Presentation on theme: "Batteries Katy Swancutt ENGR 302I December 2007. What is a battery? It is something that converts chemical energy into electrical energy. They produce."— Presentation transcript:
What is a battery? It is something that converts chemical energy into electrical energy. They produce current via redox reactions: –Red=reduction (gaining electrons) –Ox=oxidation (losing electrons) Batteries are essentially Voltaic Cells connected in series.
What is a voltaic cell? Major components: Metals ZINC COPPER
What is a voltaic cell? Major components: Metals Electrolytes ZINC COPPER CuSO 4 (aq) ZnSO 4 (aq)
What is a voltaic cell? Major components: Metals Electrolytes “Salt Bridge” Wire ZINC COPPER CuSO 4 (aq) 1.0 Molar ZnSO 4 (aq 1.0 Molar WIRE AGAR Battery lifetime depends on the mass of metal in the electrodes.
What is a voltaic cell? ZINC COPPER CuSO 4 (aq) ZnSO 4 (aq) WIRE AGAR ANODE CATHODE
How does it make energy? The solid zinc anode oxidizes and becomes Zn 2+ Electrons travel through the wire toward the cathode The aqueous Cu 2+ is reduced and adds to the solid copper cathode
How much energy can it make? You can predict the voltage (direct current) between any two materials based on reduction potentials. A reduction potential, E o cell, is the difference between the standard reduction potential of the cathode (E o red(cathode) ) and the anode (E o red(anode) ). E o cell = E o red(cathode) -E o red(anode)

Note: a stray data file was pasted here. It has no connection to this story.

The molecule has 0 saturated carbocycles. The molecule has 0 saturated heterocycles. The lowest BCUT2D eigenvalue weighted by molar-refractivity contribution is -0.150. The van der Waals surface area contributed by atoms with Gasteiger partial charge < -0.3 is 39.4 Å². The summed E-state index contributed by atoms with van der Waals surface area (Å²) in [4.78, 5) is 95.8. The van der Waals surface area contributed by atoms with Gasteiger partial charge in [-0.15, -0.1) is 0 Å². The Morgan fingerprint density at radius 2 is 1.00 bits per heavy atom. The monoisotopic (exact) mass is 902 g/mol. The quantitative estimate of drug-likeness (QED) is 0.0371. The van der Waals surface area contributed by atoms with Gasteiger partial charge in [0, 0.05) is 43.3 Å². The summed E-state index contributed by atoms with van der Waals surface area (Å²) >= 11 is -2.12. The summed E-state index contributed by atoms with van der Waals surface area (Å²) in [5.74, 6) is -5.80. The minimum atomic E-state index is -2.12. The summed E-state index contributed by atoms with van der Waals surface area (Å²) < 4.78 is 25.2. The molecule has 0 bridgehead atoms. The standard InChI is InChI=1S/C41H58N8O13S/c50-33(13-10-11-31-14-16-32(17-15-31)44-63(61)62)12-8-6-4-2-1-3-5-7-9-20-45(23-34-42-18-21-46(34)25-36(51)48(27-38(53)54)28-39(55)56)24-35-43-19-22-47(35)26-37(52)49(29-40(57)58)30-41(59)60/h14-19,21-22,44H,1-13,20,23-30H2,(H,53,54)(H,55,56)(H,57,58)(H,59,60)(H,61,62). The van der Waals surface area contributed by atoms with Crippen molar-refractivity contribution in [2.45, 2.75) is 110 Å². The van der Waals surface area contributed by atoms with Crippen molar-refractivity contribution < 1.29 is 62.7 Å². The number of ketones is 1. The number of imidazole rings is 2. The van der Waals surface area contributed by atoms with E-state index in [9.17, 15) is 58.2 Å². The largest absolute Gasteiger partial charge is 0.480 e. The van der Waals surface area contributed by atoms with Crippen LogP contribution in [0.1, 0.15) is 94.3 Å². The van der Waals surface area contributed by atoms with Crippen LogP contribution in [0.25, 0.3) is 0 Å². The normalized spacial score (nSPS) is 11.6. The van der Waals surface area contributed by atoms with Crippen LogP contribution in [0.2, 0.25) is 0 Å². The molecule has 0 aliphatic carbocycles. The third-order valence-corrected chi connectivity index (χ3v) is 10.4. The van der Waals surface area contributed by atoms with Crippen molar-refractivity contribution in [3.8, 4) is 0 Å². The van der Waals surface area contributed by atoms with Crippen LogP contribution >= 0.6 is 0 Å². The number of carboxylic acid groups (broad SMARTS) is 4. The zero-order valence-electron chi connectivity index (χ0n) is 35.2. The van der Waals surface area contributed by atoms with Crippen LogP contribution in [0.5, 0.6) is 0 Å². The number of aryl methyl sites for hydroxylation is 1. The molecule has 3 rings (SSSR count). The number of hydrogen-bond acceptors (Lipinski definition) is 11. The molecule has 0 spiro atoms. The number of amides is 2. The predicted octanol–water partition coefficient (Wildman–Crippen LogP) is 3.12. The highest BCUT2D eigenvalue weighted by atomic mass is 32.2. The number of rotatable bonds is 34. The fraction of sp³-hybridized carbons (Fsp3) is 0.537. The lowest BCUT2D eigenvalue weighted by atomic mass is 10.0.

How much energy can it make? Step 1: Write the reaction. Zn (s) +Cu 2+ (aq) →Zn 2+ (aq) +Cu (s) Step 2: Look up values. E o red(cathode) = 0.337V E o red(anode) = -0.763V E o cell = 0.337V-(-0.763V) E o cell = 1.10V Actual voltage=1.044V 1.044 Volts
How can you get more energy? 1.Connect several cells in series (1.044V+1.044V+1.044V…) 2.Work outside of standard conditions (concentration, temp, etc.) 3.Use different compounds for the electrodes. The greatest voltages are from a combination of the compound with the most negative potential (anode) and the most positive (cathode). These happen to be Li and F, respectively.
Electrode Combinations Below: Magnesium anode and Zinc cathode Expected V o cell =1.607V Observed V o cell =0.63V Above: Zinc anode and Iron III cathode Expected V o cell =1.534V Observed V o cell =0.70V
Electrode Combinations Above: Iron III anode and Copper cathode Expected V o cell =0.434V Observed V o cell =0.432V Below: Magnesium anode and Copper cathode Expected V o cell =2.707V Observed V o cell =1.923V
Electrode Combinations Above: Magnesium anode and Iron III cathode Expected V o cell =3.141V Observed V o cell =1.373V
Environmental Impacts Some electrodes are made of hazardous materials –Cadmium in Ni-Cd batteries –Lead in lead-acid batteries (like a car battery) –Mercury-electrode batteries (banned in 1996) –Arsenic and Antimony in lead-acid batteries
Environmental Impacts When batteries are not recycled, they ultimately end up contaminating soil, air, water, and finally end up in the food chain. Using secondary (rechargeable) batteries helps to prevent pollution.
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